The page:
Junk Food Can Be Literally Addictive

Junk Food Can Be Literally Addictive

It should come as no surprise then that many of today’s unhealthy foods were brought to you by Big Tobacco

Supermakert potato chip aisle

Let’s get this out of the way: Nearly all food is processed to some extent. Even if you're cooking from scratch, you probably use, say, flour or salt or olive oi—none of which are in their raw states. But ultra-processed food (UPF) is very different. These contain industrial substances and additives that you won't find in your pantry. In his bestselling book, Ultra-Processed People, Chris van Tulleken quotes the Brazilian scientist Fernanda Rauber as saying: “Most UPF is not even really food ... It's an industrially produced edible substance.” Sounds kinda gross, right? But often, it tastes delicious—because it's been engineered to be irresistible.

And if it feels like it's hard to quit, you're not wrong. According to Scientific American, daily snacking on processed foods rewires the brain's reward circuits. Cravings for tasty meals light up the brain just like cravings for cocaine do, prompting some researchers to ask whether products such as fries or cookies can trigger addiction akin to that associated with drugs or alcohol. And new evidence suggests that junk foods “resemble drugs of misuse in a number of disturbing ways.”

Interestingly, the Washington Post reports that tobacco companies may have actually helped get people addicted to processed foods using the same strategy they used to hook people on cigarettes by making their products more addictive. How? Well, back in the '80s, tobacco giants Philip Morris and R.J. Reynolds acquired major food companies Kraft, General Foods and Nabisco, allowing Big Tobacco to dominate the country's food supply and reap billions in sales from popular all-American brands such as Oreo cookies, Kraft Macaroni & Cheese and Lunchables.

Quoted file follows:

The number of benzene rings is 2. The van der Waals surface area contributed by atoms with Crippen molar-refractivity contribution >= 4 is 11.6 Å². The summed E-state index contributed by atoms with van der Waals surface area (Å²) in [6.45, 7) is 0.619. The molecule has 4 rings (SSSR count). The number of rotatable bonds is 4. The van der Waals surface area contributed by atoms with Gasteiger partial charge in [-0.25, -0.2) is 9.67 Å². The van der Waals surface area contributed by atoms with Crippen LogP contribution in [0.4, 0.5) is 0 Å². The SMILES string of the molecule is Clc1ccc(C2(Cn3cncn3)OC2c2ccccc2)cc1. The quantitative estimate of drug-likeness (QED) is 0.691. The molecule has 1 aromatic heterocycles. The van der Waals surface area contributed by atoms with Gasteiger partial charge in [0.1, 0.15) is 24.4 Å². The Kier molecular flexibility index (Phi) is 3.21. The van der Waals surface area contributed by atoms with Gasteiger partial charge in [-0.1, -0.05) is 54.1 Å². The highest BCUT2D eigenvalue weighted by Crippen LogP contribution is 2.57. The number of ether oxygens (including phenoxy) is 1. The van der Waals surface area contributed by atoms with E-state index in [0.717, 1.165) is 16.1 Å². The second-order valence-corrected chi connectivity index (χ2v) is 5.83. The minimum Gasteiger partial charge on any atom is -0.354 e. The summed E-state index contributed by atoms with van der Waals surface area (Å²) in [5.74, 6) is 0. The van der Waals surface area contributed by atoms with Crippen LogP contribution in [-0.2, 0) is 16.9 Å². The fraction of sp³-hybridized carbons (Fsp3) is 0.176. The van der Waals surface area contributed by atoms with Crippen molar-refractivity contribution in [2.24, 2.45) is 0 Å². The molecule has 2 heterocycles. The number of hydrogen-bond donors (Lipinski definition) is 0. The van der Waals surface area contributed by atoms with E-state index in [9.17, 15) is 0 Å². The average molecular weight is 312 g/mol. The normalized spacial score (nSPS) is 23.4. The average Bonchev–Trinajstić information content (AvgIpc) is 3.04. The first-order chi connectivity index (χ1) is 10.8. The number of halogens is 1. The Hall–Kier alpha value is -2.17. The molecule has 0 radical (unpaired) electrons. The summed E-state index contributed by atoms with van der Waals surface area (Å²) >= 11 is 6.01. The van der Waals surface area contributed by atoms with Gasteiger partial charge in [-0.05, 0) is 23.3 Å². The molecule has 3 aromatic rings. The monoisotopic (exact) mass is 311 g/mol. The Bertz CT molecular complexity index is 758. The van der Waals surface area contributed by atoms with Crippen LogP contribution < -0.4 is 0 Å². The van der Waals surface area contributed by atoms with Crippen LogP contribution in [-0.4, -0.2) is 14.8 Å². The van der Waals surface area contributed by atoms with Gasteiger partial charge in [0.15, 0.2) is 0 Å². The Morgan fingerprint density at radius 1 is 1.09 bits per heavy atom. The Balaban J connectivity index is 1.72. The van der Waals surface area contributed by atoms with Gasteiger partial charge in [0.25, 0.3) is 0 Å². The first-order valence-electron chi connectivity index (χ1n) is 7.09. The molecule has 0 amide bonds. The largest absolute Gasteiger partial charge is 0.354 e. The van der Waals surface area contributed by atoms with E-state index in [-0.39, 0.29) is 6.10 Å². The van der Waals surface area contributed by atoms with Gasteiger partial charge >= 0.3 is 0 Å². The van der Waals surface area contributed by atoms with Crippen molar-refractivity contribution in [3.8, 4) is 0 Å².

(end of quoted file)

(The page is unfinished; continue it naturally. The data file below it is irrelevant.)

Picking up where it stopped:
By the 2000s, the tobacco giants spun off their food companies and largely exited the food industry—but not before leaving a lasting legacy on the foods that we eat. New research, published in the journal Addiction, focuses on the rise of “hyper-palatable” foods, which contain potent combinations of fat, sodium, sugar and other additives that can drive people to not only crave them, but also overeat them. Researchers found that in the decades when the tobacco giants owned the food companies, the snacks that they sold were far more likely to be hyper-palatable than similar foods not owned by tobacco companies.

And in the past three decades, hyper-palatable foods have spread rapidly into the food supply, coinciding with a surge in obesity and diet-related diseases. Two recent large studies showed that it significantly raises the risk of high blood pressure, heart disease, heart attacks and strokes. These studies are just the latest in a growing body of research that documents just how harmful UPF is to health. Of course, they're hard to avoid, but as long as we think of them as what they are—calorie-rich, nutrient-poor treats and nothing else—we should be alright.

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Federal regulators are starting to take a closer look at ultra-processed foods and their relationship to weight gain as part of their review for the next round of dietary guidelines.

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